Test Design Lighthouse

Looking for wrecks around Isla Contoy

Florian Huber and his cave divers are primarily interested in scientific research of the cenotes, a labyrinthian system of caves in Yucatan. But the underwater archaeologist is also interested in the numerous wrecks in the shallow waters around Isla Contoy and Isla Mujeres. An opportunity the Amigos de Isla Contoy are not going to miss.

The scientific potential relating to prehistoric and historic finds in Yucatán is enormous. The investigations of the cave systems have succeeded in uncovering new information on early inhabitants and the settlement of Mexico. The findings in the Cenotes could lead to a better understanding of religious ideas, burial traditions and sacrificial cults practised by the Maya. Research in this area gives us a unique insight into the interdependency of human beings and their environment. An innovative approach to research, involving international and multi-disciplinary co-operation, means the project can record and comprehend the human development in Mexico in its unique landscape.


The Mexican peninsular of Yucatán forms the most easterly point of the North American continent and was already the first point of contact between Europeans and the indigenous Maya in the 15th century. The rich pre-Columbian and colonial history of this region is well documented and has been the centre of public interest for a long time.


Archaeological sites such as Tulum, Uxmal, Cobá or Chichén Itzá (a UNESCO World Heritage Site since 1988) are visited by thousands of tourists each year. In contrast, the cultural assets underwater are little known and as yet not properly researched. Yucatán is famous for its sights such as the Mesoamerican barrier reef, the biosphere reserve at Sian Ka’an as well as the outstanding snorkling and diving areas at Cancún and Cozumel. The peninsular is one of the most important areas for underwater archaeological ranging from Maya docks, ships from the times or the pirates and caravels or galleons from Spanish empire as well as wrecks from more recent history.


Therefore, archaeological sites were documented in their current state as part of the “Integral project for the protection, conservation, research and dissemination of submerged cultural heritage of the Yucatan Peninsula” ran by INAH (Instituto Nacional de Antropología e Historia) to be able to make use of their scientific value before they are further damaged by looters, inexperienced divers or weather conditions such as hurricanes.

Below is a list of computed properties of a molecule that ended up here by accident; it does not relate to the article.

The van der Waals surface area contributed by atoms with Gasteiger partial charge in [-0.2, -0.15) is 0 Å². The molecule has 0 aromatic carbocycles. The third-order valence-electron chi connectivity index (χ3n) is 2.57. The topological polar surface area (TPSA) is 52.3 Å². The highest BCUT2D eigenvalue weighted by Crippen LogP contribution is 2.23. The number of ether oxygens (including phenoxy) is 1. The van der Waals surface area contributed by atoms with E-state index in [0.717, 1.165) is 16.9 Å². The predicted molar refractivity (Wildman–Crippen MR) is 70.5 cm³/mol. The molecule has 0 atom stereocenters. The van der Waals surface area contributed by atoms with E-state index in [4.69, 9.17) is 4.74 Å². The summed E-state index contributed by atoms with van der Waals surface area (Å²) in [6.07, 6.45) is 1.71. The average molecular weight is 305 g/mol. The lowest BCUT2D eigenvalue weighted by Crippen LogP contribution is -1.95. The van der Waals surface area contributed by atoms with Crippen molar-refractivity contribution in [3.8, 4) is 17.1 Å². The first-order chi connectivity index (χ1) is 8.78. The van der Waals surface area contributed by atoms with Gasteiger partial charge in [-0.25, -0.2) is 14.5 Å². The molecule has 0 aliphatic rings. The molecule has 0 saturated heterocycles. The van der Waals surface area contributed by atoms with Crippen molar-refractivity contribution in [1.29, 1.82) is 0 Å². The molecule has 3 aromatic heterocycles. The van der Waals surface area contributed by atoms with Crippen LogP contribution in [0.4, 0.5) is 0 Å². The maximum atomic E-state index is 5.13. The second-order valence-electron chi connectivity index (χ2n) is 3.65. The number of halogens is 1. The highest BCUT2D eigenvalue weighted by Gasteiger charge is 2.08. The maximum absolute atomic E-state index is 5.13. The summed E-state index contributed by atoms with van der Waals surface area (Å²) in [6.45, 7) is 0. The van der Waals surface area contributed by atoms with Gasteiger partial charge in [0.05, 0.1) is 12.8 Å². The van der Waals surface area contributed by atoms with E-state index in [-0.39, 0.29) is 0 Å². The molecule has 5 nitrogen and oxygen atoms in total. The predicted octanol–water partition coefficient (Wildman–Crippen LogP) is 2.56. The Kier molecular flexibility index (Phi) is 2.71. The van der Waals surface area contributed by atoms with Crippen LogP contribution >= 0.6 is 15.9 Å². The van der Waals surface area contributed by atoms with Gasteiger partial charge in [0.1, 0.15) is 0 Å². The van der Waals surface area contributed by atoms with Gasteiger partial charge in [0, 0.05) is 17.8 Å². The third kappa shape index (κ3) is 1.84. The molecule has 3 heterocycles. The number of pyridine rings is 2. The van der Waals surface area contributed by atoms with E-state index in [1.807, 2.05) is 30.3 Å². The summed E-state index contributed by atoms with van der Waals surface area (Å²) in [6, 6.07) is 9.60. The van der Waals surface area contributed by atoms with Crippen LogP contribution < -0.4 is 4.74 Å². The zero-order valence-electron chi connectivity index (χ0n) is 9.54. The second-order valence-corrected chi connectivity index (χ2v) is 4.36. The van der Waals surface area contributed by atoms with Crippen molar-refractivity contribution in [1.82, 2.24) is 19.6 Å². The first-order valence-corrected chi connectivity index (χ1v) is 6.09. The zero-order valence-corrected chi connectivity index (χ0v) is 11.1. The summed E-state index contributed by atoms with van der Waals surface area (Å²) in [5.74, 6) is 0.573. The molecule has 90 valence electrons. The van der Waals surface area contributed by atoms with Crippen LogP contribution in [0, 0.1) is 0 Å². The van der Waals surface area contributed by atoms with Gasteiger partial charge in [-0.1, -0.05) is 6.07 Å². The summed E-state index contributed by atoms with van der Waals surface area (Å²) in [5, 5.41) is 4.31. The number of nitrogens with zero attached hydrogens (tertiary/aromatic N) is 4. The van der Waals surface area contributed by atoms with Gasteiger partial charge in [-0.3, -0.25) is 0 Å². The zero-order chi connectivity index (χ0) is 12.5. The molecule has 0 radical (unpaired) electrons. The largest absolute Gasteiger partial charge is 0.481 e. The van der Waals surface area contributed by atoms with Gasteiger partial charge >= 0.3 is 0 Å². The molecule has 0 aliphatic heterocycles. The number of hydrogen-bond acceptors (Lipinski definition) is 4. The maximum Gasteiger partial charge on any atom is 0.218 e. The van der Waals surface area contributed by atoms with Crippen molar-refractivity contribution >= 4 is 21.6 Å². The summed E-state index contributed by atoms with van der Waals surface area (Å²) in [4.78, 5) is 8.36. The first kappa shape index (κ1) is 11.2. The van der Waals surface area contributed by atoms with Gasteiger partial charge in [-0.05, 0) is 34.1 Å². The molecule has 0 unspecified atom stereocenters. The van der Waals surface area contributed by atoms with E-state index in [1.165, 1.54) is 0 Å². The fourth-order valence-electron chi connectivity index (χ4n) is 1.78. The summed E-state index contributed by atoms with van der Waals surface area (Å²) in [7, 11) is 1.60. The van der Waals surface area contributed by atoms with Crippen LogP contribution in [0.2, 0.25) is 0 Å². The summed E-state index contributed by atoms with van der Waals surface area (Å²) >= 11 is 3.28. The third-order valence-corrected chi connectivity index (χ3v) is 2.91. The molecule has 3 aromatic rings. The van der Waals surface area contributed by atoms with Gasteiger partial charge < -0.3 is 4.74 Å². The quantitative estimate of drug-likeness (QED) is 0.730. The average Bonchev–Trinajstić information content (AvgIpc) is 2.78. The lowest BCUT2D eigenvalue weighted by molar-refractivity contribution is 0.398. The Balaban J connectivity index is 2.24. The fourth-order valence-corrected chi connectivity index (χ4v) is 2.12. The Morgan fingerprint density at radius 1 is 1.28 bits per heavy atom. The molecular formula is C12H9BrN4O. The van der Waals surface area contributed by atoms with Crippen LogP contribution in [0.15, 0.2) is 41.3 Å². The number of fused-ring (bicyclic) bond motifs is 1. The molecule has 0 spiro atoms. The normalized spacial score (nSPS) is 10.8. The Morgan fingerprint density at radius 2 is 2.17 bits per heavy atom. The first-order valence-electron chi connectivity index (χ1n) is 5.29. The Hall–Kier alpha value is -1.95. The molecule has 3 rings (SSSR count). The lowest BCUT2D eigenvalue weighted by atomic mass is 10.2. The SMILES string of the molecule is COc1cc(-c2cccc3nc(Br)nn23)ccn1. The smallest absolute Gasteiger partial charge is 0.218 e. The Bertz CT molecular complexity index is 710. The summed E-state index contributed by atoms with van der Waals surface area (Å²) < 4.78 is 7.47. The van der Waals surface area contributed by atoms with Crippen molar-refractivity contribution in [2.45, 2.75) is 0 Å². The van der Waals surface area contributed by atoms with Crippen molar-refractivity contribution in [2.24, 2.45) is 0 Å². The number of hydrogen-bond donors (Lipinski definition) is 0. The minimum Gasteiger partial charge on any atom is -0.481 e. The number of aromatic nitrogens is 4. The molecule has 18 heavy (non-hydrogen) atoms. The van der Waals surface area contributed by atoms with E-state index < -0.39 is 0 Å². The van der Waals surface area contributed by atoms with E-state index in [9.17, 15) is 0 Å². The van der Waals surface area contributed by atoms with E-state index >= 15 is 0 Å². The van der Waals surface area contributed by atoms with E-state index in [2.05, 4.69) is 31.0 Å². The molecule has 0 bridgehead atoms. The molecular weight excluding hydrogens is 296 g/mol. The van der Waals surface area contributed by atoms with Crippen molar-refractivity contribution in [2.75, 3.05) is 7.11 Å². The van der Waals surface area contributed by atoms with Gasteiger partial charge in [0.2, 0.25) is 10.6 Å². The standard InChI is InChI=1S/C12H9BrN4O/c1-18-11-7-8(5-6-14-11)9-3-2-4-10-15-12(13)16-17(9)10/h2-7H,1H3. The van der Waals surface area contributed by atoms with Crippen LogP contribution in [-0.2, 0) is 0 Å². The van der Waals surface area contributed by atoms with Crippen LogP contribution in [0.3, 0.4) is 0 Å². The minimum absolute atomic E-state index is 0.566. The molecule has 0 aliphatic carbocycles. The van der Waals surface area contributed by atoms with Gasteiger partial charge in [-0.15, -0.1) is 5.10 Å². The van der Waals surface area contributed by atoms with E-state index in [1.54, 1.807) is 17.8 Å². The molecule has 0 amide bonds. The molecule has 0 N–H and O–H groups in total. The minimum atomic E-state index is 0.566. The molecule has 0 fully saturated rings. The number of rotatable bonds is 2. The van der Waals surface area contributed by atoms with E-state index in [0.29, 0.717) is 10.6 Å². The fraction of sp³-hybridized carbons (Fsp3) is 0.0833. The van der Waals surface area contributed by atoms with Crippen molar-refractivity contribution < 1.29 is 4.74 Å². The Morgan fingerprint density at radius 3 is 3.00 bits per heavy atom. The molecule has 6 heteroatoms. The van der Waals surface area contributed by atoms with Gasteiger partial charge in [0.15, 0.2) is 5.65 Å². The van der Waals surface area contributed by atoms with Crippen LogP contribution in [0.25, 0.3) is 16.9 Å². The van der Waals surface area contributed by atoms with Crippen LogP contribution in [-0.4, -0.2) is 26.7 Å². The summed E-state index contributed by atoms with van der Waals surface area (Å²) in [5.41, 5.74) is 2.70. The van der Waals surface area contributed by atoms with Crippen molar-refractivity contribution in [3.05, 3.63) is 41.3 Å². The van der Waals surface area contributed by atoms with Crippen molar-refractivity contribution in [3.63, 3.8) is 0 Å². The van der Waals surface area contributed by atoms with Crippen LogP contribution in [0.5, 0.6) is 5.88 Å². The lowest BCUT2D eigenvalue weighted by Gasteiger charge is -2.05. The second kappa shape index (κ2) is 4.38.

Research divers from the working group of maritime and limnic archaeology (AMLA) have participated in the project since 2010 in recording the wreck sites around the islands of Isla Mujeres, Isla Contoy and Isla Blanca. 14 wreck sites were found and documented during the 2011 campaign.


Underwater museum

The replica of a cannon on its way to its new location.

An underwater exhibition of archeological artifacts and replicas, which represents a particular attraction for tourists in the shallow waters, is being staged near to the Isla Contoy National Park visitor centre. In addition to previously available artifacts, two anchors and a canon were positioned in September 2011 off the island in area suitable for snorkelers some 2-3 metres deep and supported with salvage bags to be able to present finds underwater. The anchors were a simple stock anchor and a Trotman collapsible anchor from the middle of the 19th century. The cannon is a so-called “field snake”. This was used in maritime warfare and it was a popular weapon on warships from the 15th century onwards due to its high accuracy and long range attributable to its 3-metre long barrel.


These replicas will also be covered in coral over the course of time and that will provide an interesting microenvironment.